To revisit just a few critical points:

  1. AICOA and OAMA both suppose that “self-preferencing” is generally harmful. Not so. A firm might invest in developing a successful platform and ecosystem because it expects to recoup some of that investment through, among other means, preferred treatment for some of its own products. Exercising a measure of control over downstream or adjacent products might drive the platform’s development in the first place (see here and here for some potential advantages). To cite just a few examples from the empirical literature, Li and Agarwal (2017) find that Facebook’s integration of Instagram led to a significant increase in user demand, not just for Instagram, but for the entire category of photography apps; Foerderer, et al. (2018) find that Google’s 2015 entry into the market for photography apps on Android created additional user attention and demand for such apps generally; and Cennamo, et al. (2018) find that video games offered by console firms often become blockbusters and expanded the consoles’ installed base. As a result, they increase the potential for independent game developers, even in the face of competition from first-party games.
  2. AICOA and OAMA, in somewhat different ways, favor open systems, interoperability, and/or data portability. All of these have potential advantages but, equally, potential costs or disadvantages. Whether any is procompetitive or anticompetitive depends on particular facts and circumstances. In the abstract, each represents a business model that might well be procompetitive or benign, and that consumers might well favor or disfavor. For example, interoperability has potential benefits and costs, and, as Sam Bowman has observed, those costs sometimes exceed the benefits. For instance, interoperability can be exceedingly costly to implement or maintain, and it can generate vulnerabilities that challenge or undermine data security. Data portability can be handy, but it can also harm the interests of third parties—say, friends willing to be named, or depicted in certain photos on a certain platform, but not just anywhere. And while recent commentary suggests that the absence of “open” systems signals a competition problem, it’s hard to understand why. There are many reasons that consumers might prefer “closed” systems, even when they have to pay a premium for them.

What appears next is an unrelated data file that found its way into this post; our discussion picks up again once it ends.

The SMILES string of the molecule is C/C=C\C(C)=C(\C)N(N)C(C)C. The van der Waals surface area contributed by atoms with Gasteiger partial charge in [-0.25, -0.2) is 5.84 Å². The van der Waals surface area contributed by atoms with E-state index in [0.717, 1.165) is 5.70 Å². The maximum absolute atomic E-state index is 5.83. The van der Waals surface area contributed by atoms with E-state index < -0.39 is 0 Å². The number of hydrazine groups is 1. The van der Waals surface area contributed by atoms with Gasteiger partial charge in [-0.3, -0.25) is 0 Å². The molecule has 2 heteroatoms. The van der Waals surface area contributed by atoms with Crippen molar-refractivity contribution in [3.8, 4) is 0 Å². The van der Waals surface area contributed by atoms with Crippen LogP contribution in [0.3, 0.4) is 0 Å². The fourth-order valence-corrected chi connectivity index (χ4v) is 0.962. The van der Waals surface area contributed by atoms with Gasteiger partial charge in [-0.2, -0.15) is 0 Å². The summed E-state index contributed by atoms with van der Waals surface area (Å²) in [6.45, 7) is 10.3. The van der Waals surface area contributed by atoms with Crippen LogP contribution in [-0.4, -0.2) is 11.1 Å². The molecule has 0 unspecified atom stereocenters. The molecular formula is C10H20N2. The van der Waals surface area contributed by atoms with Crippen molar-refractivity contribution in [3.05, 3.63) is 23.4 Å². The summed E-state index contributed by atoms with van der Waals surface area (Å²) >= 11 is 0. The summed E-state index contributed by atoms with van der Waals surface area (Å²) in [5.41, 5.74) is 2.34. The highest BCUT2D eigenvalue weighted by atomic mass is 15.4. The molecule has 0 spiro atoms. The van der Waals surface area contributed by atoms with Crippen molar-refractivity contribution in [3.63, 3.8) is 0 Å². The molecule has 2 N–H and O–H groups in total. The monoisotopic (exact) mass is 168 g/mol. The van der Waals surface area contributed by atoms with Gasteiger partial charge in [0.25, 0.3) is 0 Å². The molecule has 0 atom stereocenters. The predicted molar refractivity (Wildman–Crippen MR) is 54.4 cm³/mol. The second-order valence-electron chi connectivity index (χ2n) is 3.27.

3. AICOA and OAMA both embody dubious assumptions. For example, underlying AICOA is a supposition that vertical integration is generally (or at least typically) harmful. Critics of established antitrust law can point to a few recent studies that cast doubt on the ubiquity of benefits from vertical integration. And it is, in fact, possible for vertical mergers or other vertical conduct to harm competition. But that possibility, and the findings of these few studies, are routinely overstated. The weight of the empirical evidence shows that vertical integration tends to be competitively benign. For example, widely acclaimed meta-analysis by economists Francine Lafontaine (former director of the Federal Trade Commission’s Bureau of Economics under President Barack Obama) and Margaret Slade led them to conclude: